A veneer is a thin sheet of wood covering an underlayment that's commonly used in many pieces of commercially produced furniture today. Because it's so thin, it can be easily damaged in a move or as a result of an accident. However, broken, chipped, and cracked wood veneer can be repaired with the right tools and a little knowledge.
Step 1 - Re-glue Lifted or Cracked Veneer
The veneer that is not completely broken can be re-glued to the underlayment. It is easier to reattach a large portion by breaking it off along any cracks. When re-gluing, be careful not to destroy the edges.
Clean the bonding surface with a dry scrub brush. Then, apply contact cement on both surfaces, and mount the broken piece carefully, making sure the edges match as closely as possible. Firmly press the whole piece down, along the edges as well as in the middle. Secure this in place with weights or clamps to ensure that the glue maintains sufficient contact while drying.
Step 2 - Replace Missing Furniture Veneer
While replacing missing veneer can be easy, finding a new patch can be difficult. The best way is to remove a piece of veneer from a part of the furniture that is not as visible as the surface, such as the inside or bottom. Press a utility knife underneath the edge on a seam and lift to remove the veneer.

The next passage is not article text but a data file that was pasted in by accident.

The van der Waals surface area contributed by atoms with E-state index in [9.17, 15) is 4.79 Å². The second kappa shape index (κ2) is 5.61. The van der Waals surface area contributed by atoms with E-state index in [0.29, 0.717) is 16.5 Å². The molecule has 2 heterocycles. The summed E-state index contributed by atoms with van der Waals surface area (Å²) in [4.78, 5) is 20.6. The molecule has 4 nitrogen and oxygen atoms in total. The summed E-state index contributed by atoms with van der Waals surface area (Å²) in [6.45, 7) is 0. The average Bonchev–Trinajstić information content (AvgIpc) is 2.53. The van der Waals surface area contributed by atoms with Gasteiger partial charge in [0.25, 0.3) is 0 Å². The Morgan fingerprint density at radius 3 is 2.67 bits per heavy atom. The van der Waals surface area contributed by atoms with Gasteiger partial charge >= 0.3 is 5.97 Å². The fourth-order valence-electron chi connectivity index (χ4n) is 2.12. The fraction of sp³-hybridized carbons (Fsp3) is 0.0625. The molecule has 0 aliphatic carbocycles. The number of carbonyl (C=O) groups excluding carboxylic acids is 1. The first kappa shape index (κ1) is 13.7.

When it is not possible to take a patch from the same piece of furniture, try to purchase a matching veneer or a veneer edging tape at your local home improvement center. You can also look for pieces of used furniture at garage sales and second-hand stores that might have a matching surface.
To mount the patch, start by putting a sheet of paper over the broken area. Mark the edges with a pencil to make a template for cutting the new piece. Stick this pattern to the patching veneer and align it so the grains of both will match. Then, cut around the outer edge with a sharp knife; irregularly cut shaped patches are less visible compared to regularly cut shapes like rectangular and square.
Remove your patch from the sheet with the knife. If you didn't cut through completely, do not break the edges off. Instead, just go back over the cut with your knife until the piece is free. Only the top layer of the veneer should be removed; the base wood should not be cut. Finally, clean the old glue from the back of the veneer and clean the wood base.
Step 3 - Apply the Patch
Check that the patch fits well with the hole; it should fit exactly if you were precise, with no overlap or gaps within the surrounding surface. Never force the patch to the hole if it is too thick or too thin.
Sand the edges of the damaged area with sandpaper to smooth out any roughness. Then, put glue on the fitted patch and fix it into place. Clamp or put a weighted object on top to keep the veneer in place. Leave the repaired area for one to two days, and then lightly sand the edges and the surrounding surface. Refinish the repaired area or the entire surface afterward to get a more seamless blend.